Our job is not to prepare students for something. Our job is to help students prepare themselves for anything.So that brings us to the bigger question: What is school for?  While some of our students may consider a role in manufacturing, the factories of today are way different than the ones of the early to mid 1900s that led to this factory model of education.  Many of our students will not be heading down the path of manufacturing, so that factory model of school definitely doesn’t apply.  If you believe that innovation is going to keep happening (and why wouldn’t it?), then we’re preparing our students for an ever changing world!  That is so different from the traditional model of school as a factory.  In an excellent TED Talk by Seth Godin, he gives 8 examples of things school should be doing:

  1. Homework during the day, lectures at night – flipped learning
  2. Open note and open book all the time – if it’s important enough to memorize, it’s also ok to have to look it up
  3. Access – any course at any time – programs like Kahn or MOOCs can achieve this
  4. Precise focused education – not a one size fits all model
  5. No multiple choice – life isn’t multiple choice
  6. Experiences instead of test scores – learning is focused on the experiences that take place inside (and outside) of our classroom
  7. End of compliance as an outcome – while compliance may be needed at times, it shouldn’t be our end goal
  8. Cooperation instead of isolation – the ability to work with others

I could go into more detail on each of these, but I can’t do any better than what Godin did in his talk, so if you’d like to know more about any of these things, check out that TED Talk here.

So here’s my answer to the question “What is school for?”: I want our students to be equipped to go out into the world and make something that has an impact on their lives and the lives of others.  And I want them to know that if they get stuck, to ask for help and support.  While we might not always have all the answers, hopefully we can help our student to find the answers.

I’m curious to hear your answers – for you, what is school for?  Share your thoughts in the comments below!

Using outdoor spaces

Today I was reading a recent blog post by John Spencer about the ways that nature helps us to be more creative (check it out here).  Personally I love to be out in nature, so the post really caught my attention.  The gist of the post was about the fact that time in nature can lead us to greater levels of creativity.  His 5 ways that nature makes us more creative are listed in bold below, with my own thoughts added:

  1. Nature creates positive disruptions – Life draws us into the natural hustle and bustle of our world. Being in nature helps us get away from technology, current events, and everything else that makes it hard for our brain to stay focused.  That time away from all those distractions allows our brains to think more deeply.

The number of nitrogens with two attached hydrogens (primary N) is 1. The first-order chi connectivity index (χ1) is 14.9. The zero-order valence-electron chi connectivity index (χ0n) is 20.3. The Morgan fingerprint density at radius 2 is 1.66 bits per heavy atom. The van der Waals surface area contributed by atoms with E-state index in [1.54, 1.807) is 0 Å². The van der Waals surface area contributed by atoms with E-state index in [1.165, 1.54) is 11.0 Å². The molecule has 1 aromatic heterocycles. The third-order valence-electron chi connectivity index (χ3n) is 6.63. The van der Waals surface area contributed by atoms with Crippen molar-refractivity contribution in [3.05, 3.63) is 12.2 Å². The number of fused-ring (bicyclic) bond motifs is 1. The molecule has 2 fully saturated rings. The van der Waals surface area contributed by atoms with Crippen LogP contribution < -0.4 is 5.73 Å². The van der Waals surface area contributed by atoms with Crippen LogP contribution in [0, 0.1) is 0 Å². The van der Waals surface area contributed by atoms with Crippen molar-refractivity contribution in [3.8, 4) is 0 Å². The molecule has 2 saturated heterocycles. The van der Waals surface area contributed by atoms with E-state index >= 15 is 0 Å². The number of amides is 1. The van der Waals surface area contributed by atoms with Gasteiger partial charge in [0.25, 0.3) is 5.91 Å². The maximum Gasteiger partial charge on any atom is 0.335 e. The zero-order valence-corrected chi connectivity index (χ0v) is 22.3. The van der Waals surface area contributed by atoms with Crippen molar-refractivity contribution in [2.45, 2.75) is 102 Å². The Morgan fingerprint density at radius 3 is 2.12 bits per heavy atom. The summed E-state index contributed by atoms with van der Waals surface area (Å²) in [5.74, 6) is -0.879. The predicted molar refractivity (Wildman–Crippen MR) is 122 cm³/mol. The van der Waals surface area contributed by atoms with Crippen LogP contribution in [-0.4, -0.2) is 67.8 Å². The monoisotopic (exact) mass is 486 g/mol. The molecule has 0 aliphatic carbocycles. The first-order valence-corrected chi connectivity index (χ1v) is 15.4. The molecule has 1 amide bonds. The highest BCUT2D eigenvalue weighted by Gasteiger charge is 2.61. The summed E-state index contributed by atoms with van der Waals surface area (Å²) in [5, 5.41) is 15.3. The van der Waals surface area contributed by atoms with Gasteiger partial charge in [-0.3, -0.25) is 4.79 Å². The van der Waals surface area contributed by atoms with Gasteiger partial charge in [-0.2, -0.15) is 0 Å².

2. Nature encourages problem-solving – Almost every time I go for a hike, or spend some time in nature, I’m inspired to write a new blog post, or solve a problem, or be creative.
  3. Nature helps us embrace deep work – When do you do your best thinking? There is a lot of research that says that simply being active can lead to deeper thinking.  Simply going for a walk helps us activate our brain in different ways.  According to some research, throw nature into the mix and you multiply that effect.  So what does that mean for you?  Before teaching a particularly important skill, take your class for a walk in the woods outside of school.  Your students brains will be better prepared for deeper thinking when you return.
  4. Nature humbles us while also expanding our worldview – I’m not sure how many of you know this about me, but I was a 10 year 4-H member. I didn’t show animals (we weren’t on the farm), but I did lots of other projects over the years.  One of the projects I did required me to take multiple observations of a natural environment every day over multiple weeks.  I chose a small wooded area with a trail just a little over a mile from my home.  I had to observe at different times in the day, and I began to notice changes in what seemed like an untouched environment.  Some animals were more or less active at certain times of the day, some plants looked different depending on various factors.  The time I have spent in the natural world helps me realize that there are so many things happening in the world around us that we miss when we are in our cars, or on our devices.  Sometimes you really do have to slow down, look around, and smell the flowers in order to be aware of what’s happening in our world, and to realize how little control we have over so much of what’s around us.